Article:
OMB to come up with initial funding

Mark Bussow, a program manager in OMB’s Office of Performance and Personnel Management (OPPM), said the GEAR Center is expected to launch in 2019.

He said a lot of the responses to the RFI will help influence what the center will eventually look like. Weichert added that OMB will have some seed funding of a couple millions of dollars to get the center going.

She said the GEAR Center likely will be similar to centers at academic institutions that take on corporate funding to work on projects that have a commercial benefit in the future and can create long-term sustainable funding models that way.

“We at the government can provide a seat at the table, clarity around the vision and the agenda. We’d anticipate in whatever form that this center takes shape that the governance model would include probably two seats on whatever governing body there would be for this center for the government. One would probably be the DDM position and then we would probably have more of an institutional director at GSA also have a seat. Whether that’s the administrator or someone else is yet to be determined,” Weichert said. “The goal in having those two seats at the table is to help create that on-ramp back into the government. Ultimately the vision would be that the funding model would be self-sustaining outside of government.”

Weichert said the real measure of success is more than creating a test-and-learn environment and a self-sustaining funding model. It is taking the applied research and transforming the government.

“I’ve been asked to identify how many federal workers I can retrain in the next two years toward the jobs of the 21st century, particularly around IT and cybersecurity jobs. I haven’t settled on the final number that I can make a commitment to, but if GEAR Center were an effective place I could turn to and say, could I could train 200,000 workers in the next 18 months in the skills they would need to migrate from a paper-based process oriented type of jobs to a cybersecurity job or a data center job, what might that look like? What tools could I access on demand to help make that transition?” she said. “If this center would enable us to provide examples of that, that we could actually deploy, that would be an incredibly successful start.”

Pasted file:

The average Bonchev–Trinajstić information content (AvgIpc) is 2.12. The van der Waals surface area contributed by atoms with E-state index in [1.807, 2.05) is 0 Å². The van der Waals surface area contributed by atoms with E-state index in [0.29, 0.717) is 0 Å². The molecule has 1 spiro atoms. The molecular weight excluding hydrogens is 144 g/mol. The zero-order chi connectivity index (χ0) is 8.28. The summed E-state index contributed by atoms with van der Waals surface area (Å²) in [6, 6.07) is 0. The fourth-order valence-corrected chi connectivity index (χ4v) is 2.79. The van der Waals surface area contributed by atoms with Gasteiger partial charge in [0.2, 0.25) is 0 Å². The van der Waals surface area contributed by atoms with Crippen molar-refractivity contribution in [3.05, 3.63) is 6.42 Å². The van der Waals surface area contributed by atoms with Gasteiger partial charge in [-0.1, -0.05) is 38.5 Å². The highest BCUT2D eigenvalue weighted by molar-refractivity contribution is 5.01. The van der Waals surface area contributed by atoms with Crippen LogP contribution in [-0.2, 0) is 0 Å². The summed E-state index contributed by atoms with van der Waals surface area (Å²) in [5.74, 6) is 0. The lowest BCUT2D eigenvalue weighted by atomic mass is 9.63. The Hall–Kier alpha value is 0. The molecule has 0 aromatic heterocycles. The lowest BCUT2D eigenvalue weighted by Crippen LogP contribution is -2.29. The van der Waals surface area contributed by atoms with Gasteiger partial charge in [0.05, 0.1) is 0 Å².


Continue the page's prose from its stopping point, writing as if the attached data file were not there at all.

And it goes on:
Weichert said the biggest difference in the GEAR Center approach and the other previous ideas is the lens by which the initiative is looking for solutions. She said GEAR is taking an operator lens versus a legal or policy lens.

“Both are critical to any question that has to do with government, but starting with the question of how do we act differently and how do we implement differently is a question that is normally in government only gets asked around mission,” she said. “DoD asks this questions all the time in the field. FEMA asks this question all this time in the field. But it hasn’t been a priority to invest in these types of questions around disciplines that are just not that talked about in Washington. All the things I’m passionate about on the management agenda, finance, accounting, procurement, IT, information security, personnel policy, digital customer experience are not common priorities.”

She said the GEAR Center would help find those communities outside of government to help agencies better understand how technology can improve services to citizens.

“Government is in the services business, at least 50 percent of our services are delivered electronically, but we don’t invest that way,” she said. “That is the biggest difference to shift from the inside out to an outside in and look at what industry is doing around these same questions.”